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Public sector pensions – the facts

The decision of 10 trade unions to plan coordinated strike action on public sector pensions starting on 30 November gives the Left a responsibility to explain the justification for the action. An excellent summary is available on the website of the Left Economics Advisory Panel (LEAP) and we reproduce it here in its entirety.

Public sector pensions are a hot topic. The government is trying to persuade us that they are unaffordable and unfair to those in the private sector. The reality is that low and middle income earners in the public and private sectors are being treated unfairly:

  1. The cost of public sector pensions is falling. As noted in the Hutton Report, public sector pensions cost 1.9% of GDP today, but will fall to 1.4% by 2060.
  2. Public sector pensions are affordable and sustainable. Reports by National Audit Office (December 2010) and by the Public Accounts Committee (May 2011) find this to be true.
  3. Public sector pensions are not ‘gold-plated’. The average public sector pension is around £5,000 per year. For a woman in local government the average is £2,600.
  4. Private sector pensions cost the taxpayer too. Private sector pension schemes received £37.6bn in tax reliefs in 2007/08 – that same year they paid out pensions worth only £35bn, research by Richard Murphy shows.
  5. Cutting pensions means increased eligibility for means-tested benefits. LEAP estimates the cost of providing council tax benefit, housing benefit and Pension Credit to pensioners will be £13.5bn this year.
  6. Private sector pensions are often poor or non-existent. But the blame for that is on private sector executives (many of whom have very good pensions) and shareholders.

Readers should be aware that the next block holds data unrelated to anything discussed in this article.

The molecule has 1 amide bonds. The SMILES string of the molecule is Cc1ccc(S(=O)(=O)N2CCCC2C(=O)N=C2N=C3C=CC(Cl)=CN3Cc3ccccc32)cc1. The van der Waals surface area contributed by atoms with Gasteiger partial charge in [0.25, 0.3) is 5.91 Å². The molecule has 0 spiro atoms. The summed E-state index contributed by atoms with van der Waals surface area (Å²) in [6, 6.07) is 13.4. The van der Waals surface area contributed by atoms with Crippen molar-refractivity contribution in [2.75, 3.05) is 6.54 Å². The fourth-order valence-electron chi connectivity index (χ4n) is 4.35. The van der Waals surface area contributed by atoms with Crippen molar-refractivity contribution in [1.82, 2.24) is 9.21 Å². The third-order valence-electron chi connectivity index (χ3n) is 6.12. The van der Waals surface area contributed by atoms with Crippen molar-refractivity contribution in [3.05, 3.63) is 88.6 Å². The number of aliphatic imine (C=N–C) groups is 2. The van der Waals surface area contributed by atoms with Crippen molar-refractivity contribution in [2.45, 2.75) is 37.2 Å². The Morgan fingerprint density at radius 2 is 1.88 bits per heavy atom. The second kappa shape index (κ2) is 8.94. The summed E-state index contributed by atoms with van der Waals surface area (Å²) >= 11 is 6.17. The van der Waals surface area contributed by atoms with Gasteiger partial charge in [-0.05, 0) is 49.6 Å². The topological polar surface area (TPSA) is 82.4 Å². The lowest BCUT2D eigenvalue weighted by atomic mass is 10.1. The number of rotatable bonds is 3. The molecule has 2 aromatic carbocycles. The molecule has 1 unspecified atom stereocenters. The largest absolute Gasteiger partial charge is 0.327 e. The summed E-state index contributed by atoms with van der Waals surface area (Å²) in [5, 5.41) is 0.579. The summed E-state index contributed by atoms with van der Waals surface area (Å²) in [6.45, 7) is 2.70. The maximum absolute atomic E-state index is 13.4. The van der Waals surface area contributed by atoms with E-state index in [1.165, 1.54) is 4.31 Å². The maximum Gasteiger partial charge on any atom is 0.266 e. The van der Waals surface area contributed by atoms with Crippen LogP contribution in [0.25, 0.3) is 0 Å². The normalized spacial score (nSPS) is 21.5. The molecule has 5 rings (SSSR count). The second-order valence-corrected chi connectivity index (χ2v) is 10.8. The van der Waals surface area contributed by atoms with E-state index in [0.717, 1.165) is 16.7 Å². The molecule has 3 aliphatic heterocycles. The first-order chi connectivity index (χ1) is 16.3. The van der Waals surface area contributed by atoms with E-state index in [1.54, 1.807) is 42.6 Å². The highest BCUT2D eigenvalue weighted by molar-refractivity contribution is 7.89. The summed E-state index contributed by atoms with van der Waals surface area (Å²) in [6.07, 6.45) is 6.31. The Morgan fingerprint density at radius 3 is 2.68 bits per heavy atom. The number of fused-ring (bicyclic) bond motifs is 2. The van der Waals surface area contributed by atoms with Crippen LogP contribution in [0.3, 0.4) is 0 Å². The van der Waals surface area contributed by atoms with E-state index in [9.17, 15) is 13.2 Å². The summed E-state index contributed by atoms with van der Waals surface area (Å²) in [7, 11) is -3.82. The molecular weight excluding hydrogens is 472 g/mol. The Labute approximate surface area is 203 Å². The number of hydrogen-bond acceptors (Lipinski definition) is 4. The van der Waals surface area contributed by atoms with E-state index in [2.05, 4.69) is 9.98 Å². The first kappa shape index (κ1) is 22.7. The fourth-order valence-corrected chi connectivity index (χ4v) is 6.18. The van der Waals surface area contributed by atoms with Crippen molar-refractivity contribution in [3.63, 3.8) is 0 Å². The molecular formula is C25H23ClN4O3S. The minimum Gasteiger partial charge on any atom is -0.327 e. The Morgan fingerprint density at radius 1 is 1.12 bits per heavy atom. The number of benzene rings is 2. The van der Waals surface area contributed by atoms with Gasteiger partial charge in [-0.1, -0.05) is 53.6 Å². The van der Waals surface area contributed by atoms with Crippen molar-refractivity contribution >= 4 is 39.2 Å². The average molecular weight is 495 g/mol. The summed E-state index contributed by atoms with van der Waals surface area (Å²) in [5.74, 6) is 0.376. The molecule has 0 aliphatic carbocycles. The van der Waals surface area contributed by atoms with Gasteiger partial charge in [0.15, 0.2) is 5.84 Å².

7. But some private sector pensions are very generous. In 2009, TUC research showed the average value of a FTSE 100 director’s total pension rose to £3.4m
  8. There are 2 million pensions living in poverty in the UK. A European Commission report in July 2009 showed that only in Cyprus, Latvia and Estonia was there higher pensioner poverty than in the UK.
  9. Life expectancy is rising faster for the wealthy. An average 65 year old man in Kensington and Chelsea can expect to live a further 23 years, while in Glasgow it is only 14 years. Raising the pension age has a disproportionate impact on low and middle income earners.
  10. We’re all this together – public and private. Changing pension indexation from RPI to CPI would save the private sector £100 billion over the lifetime of existing schemes, according to Pension Capital Strategies. According to TUC research, an 80 year old pensioner with an average public sector pension would be more than £650 a year worse off.

Update 1: A YouGov/Sunday Times poll (pdf) has revealed the unions edging in front in the battle for public opinion – with an almost equal split on Danny Alexander’s reforms and a small majority against Lord Hutton’s proposals. On Hutton, who proposed public sector workers should contribute more to their pension, retire later and receive a lower pension, 43% oppose his plans against 38% in support.Those in the private sector support him 46%-33%, with public sector workers strongly against, by a margin of 66%-21%.

Update 2: An ITV/ComRes poll shows public believe ‘Public-sector workers are right to strike over maintaining their pensions’: Agree 48%, Disagree 36%.

Update 3: A new ComRes poll finds 49% of people agreed that public sector workers have a legitimate reason to strike, only 35% didn’t. By 46% to 35%, people believe that the Government would be wrong to change public sector pensions if most workers affected oppose them.

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